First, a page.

Click here for an overview of the yarns in each yarn group

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3) Can I use a different yarn than what the pattern suggests?

The important thing when changing from one yarn to another is that the knitting/crochet tension remains the same. This is so that the measurements of the finished piece will be the same as on the sketch provided. It is easier to achieve the same knitting tension using yarns from the same yarn group. It is also possible to work with multiple strands of a thinner yarn to achieve the knitting tension of a thicker one. Please try our yarn converter. We recommend you to always work a test swatch.

Please NOTE: when changing yarn the garment might have a different look and feel to the garment in the photo, due to individual properties and qualities of each yarn.

See DROPS lesson: Can I use a different yarn than the one mentioned in the pattern?

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4) How do I use the yarn converter?

At the top of all our patterns you’ll find a link to our yarn converter, which is a helpful tool should you wish to use a different yarn than suggested. By filling in the yarn quality you wish to replace, the amount (in your size) and number of strands, the converter will present good alternative yarns with the same knitting tension. Additionally it will tell you how much you’ll require in the new qualities and whether you’ll need to work with multiple strands. Most skeins are 50g (some are 25g or 100g).

If the pattern is worked with multiple colours, every colour will have to be converted separately. Similarly, if the pattern is worked with several strands of different yarns (for example 1 strand Alpaca and 1 strand Kid-Silk) you will have to find alternatives for each, individually.

Click here to see our yarn converter

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5) Why do I get the wrong knitting tension with the suggested needle size?

The needle size provided in the pattern serves only as a guide, the important thing is to follow the knitting tension. And since knitting tension is very individual, you will have to adjust the needle size to ensure that YOUR tension is the same as in the pattern – maybe you’ll have to adjust 1, or even 2 needle sizes, up or down to achieve the correct tension. For this, we recommend that you work test swatches.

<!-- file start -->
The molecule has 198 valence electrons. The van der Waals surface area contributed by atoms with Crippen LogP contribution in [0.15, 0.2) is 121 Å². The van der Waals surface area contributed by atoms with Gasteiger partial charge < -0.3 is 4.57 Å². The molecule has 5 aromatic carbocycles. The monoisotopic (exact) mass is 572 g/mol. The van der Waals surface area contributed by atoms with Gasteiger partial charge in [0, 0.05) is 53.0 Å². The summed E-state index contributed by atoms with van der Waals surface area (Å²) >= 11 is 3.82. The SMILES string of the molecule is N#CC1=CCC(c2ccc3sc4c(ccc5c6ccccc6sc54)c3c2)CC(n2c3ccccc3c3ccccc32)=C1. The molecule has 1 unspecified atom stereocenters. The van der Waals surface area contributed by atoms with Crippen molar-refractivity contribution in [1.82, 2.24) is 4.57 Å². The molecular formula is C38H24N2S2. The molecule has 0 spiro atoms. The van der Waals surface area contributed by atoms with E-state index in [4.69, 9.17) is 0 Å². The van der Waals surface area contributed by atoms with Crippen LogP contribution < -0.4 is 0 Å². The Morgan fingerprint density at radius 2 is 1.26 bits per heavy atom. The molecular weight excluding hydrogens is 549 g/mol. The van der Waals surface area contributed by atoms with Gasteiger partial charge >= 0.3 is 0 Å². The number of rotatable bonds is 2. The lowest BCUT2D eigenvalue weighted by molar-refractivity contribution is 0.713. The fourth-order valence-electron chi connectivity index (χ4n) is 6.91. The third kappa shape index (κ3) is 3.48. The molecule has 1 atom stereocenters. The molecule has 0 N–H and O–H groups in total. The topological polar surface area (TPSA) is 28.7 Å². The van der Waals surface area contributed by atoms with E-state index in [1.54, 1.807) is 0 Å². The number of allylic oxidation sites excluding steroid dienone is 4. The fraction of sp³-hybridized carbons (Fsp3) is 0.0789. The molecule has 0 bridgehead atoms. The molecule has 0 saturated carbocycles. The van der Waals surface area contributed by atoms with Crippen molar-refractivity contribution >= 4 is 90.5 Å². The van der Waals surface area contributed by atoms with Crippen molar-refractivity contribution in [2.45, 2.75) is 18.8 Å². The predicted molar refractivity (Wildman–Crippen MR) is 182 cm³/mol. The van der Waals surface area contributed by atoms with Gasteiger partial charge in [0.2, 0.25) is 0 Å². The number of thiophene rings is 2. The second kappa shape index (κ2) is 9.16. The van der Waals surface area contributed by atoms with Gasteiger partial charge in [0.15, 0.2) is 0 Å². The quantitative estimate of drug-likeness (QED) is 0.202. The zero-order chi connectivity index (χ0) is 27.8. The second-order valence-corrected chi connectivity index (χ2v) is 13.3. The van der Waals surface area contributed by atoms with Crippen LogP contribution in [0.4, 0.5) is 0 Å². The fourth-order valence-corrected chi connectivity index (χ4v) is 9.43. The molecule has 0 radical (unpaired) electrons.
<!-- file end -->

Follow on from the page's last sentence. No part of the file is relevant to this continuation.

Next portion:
Should you work with a different knitting tension than the one provided, the measurements of the finished garment might deviate from the measurement sketch.

See DROPS lesson: How to measure your tension/gauge

See DROPS video: How to make a gauge tension swatch

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6) Why is the pattern worked top-down?

Working a garment top-down provides more flexibility and room for personal adjustment. For example it is easier to try the garment on while working, as well as making adjustments to length of yoke and shoulder caps.

The instructions are carefully explaining every step, in the correct order. Diagrams are adjusted to the knitting direction and are worked as usual.

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7) Why are the sleeves shorter in larger sizes?

The total width of the garment (from wrist-to-wrist) will be larger in the larger sizes, despite the actual sleeves being shorter. The larger sizes have longer sleeve caps and wider shoulders, so there will be a good fit in all sizes.

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8) What is a repeat?

Diagrams are often repeated on the round or in height. 1 repeat is the diagram the way it appears in the pattern. If it says to work 5 repeats of A.1 in the round, then you work A.1 a total of 5 times after/next to each other in the round. If it says to work 2 repeats of A.1 vertically/in height you work the entire diagram once, then begin again at the start and work the entire diagram one more time.

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9) How do I work according to a knitting diagram?

The diagram depicts all rows/rounds, and every stitch seen from the right side. It is read from bottom to top, from right to left. 1 square = 1 stitch.

When working back and forth, every other row is worked from the right side and every other row is worked from the wrong side. When working from the wrong side, the diagram will have to be worked reversed: from left to right, knit stitches are purled, purl stitches are knit etc.

When working in the round every round is worked from the right side and the diagram are worked from right to left on all rounds.

See DROPS lesson: How to read knitting diagrams

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10) How do I work according to a crochet diagram?

The diagram depicts all rows/rounds, and every stitch seen from the right side. It is worked from bottom to top, from right to left.

When working back and forth every other row is worked from the right side: from right to left and every other row is worked from the wrong side: from left to right.

When working in the round, every row in the diagram are worked from the right side, from right to left.

When working a circular diagram you start in the middle and work your way outwards, counter clockwise, row by row.

The rows usually start with a given number of chain stitches (equivalent to the height of the following stitch), this will either be depicted in the diagram or explained in the pattern.

See DROPS lesson: How to read crochet diagrams

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11) How do I work several diagrams simultaneously on the same row/round?

Instructions for working several diagrams after each other on the same row/round, will often be written like so: “work A.1, A.2, A.3 a total of 0-0-2-3-4 times". This means you work A.1 once, then A.2 is worked once, and A.3 is repeated (in width) the number of times provided for your size – in this case like so: S = 0 times, M = 0 times, L=2 times, XL= 3 times and XXL = 4 times.